I had to smile at one of Jake’s comments about sexual excitement recast in a dark light, mocking the romance. I skipped right over theme of “niceties constructed to cover animal lust that leaks out anyway” and rushed straight to abuse and death. I went a step too far, I have to admit: the peach, “strings up” and the “offwhite leader”, well, I’ve been reading a lot about Reconstruction lately, so … I think I’ll leave it there. I prefer Jake’s interpretation of strings up: bikinis. Wish I’d thought of that.

I too wonder, as Jake did, if there’s some reference I’m not getting. I seem to be getting all kinds of references, and that’s even worse: The Canterbury Tales, To The Lighthouse, Prufrock, and The Night the Lights Went Out in Georgia, and I wonder why I’m trying so hard. Why can’t I just see this as a guy lost in a sexual fantasy as he walks along Main Street on his way to the island, and admire the poetics? Short answer: because I don’t know much about poetics.

In the end, I have no idea if this is a pleasant idyll, a bittersweet memoir, a social critique, or something else entirely. Bring on Emily: I dwell in possibility. But I do wish I knew what town I was in.


6 responses to “Pushcart XLI: Shelley Wong, “The Spring Forecast” (poetry) from Crazyhorse #88

  1. Thanks for the shout-out. I got zero Canterbury Tales references out of this, although I guess that makes a lot of sense. Any English poem dealing with spring probably needs to confront Chaucer in some way.

    Another thing I wasn’t satisfied with in my reading of the poem was the treatment of stanzas and line breaks. Although modern poetry is so enamored with enjambment, I sometimes wonder if there is any other way to write poetry now. I wasn’t at all certain what those elements were doing to meaning.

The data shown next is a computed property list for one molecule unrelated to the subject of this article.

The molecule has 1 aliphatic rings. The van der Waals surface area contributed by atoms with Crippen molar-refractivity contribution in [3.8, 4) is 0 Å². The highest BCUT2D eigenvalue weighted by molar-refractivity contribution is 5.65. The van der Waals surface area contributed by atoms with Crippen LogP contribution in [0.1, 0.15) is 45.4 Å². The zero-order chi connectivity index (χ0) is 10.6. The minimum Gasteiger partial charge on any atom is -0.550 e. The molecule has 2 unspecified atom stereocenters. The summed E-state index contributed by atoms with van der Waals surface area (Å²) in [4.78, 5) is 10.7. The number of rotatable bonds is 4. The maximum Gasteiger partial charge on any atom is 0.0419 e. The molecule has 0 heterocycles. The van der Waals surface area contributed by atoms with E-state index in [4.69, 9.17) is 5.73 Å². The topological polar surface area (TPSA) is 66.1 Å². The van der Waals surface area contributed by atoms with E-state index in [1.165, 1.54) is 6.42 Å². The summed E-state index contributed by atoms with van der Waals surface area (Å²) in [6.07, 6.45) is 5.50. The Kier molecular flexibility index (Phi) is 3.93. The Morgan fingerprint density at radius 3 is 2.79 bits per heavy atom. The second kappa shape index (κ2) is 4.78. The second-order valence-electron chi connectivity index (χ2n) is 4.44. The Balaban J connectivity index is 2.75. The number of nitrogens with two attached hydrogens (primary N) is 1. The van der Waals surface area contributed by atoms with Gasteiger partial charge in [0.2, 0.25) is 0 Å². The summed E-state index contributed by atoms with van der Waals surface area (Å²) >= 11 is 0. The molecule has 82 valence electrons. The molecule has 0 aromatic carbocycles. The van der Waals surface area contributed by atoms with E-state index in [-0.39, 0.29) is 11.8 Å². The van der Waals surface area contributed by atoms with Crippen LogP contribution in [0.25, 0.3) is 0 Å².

I’m sticking with a reading of feminist social critique. Maybe one day the poet will Google herself and come give us a hand in figuring it out. As long as she’s not one of those who insists she has no control over the poem’s meaning once it’s written.

    • I’m in one of my hyper-proactive phases so I sent her a tweet. I used to tag authors routinely, but stopped for some reason. I should always do it with poets, since I need their help most of all!

      I love enjambment. I especially love “violent enjambment”. Not even the technique, but the phrase. If I were a poet, I’d enjamb all over.

      It’s so helpful just to have a second opinion on all these things – thank you!

  2. Thank you both for the time and care you took in reading my poem, writing about it, and having this exchange!

    While I had certain ideas in mind while writing the poem and have a certain reading of the finished result, I don’t believe that I own the correct reading of the poem, because the poem belongs to anyone. Everyone brings his/her own life and life’s reading to a piece and we’re all teaching each other. I also think that although I had designs on what I wanted the poem to be, those ideas became more of the atmospheric periphery rather than part of the legible understanding of the poem.

    Which leads me to say that this was a really fun poem to write and I’m glad that it found some readers! For some background: I kept the poem associative and suggestive in true seductive fashion, as it was inspired by the form of perfume ads. This poem is a sister poem to “The Fall Forecast,” which takes place on a runway. I was less clear about the fashion world inspiration here, but I took the idea of heavy suggestive jump cuts of perfume ads to create a spring fever poem about lust, longing, and memory.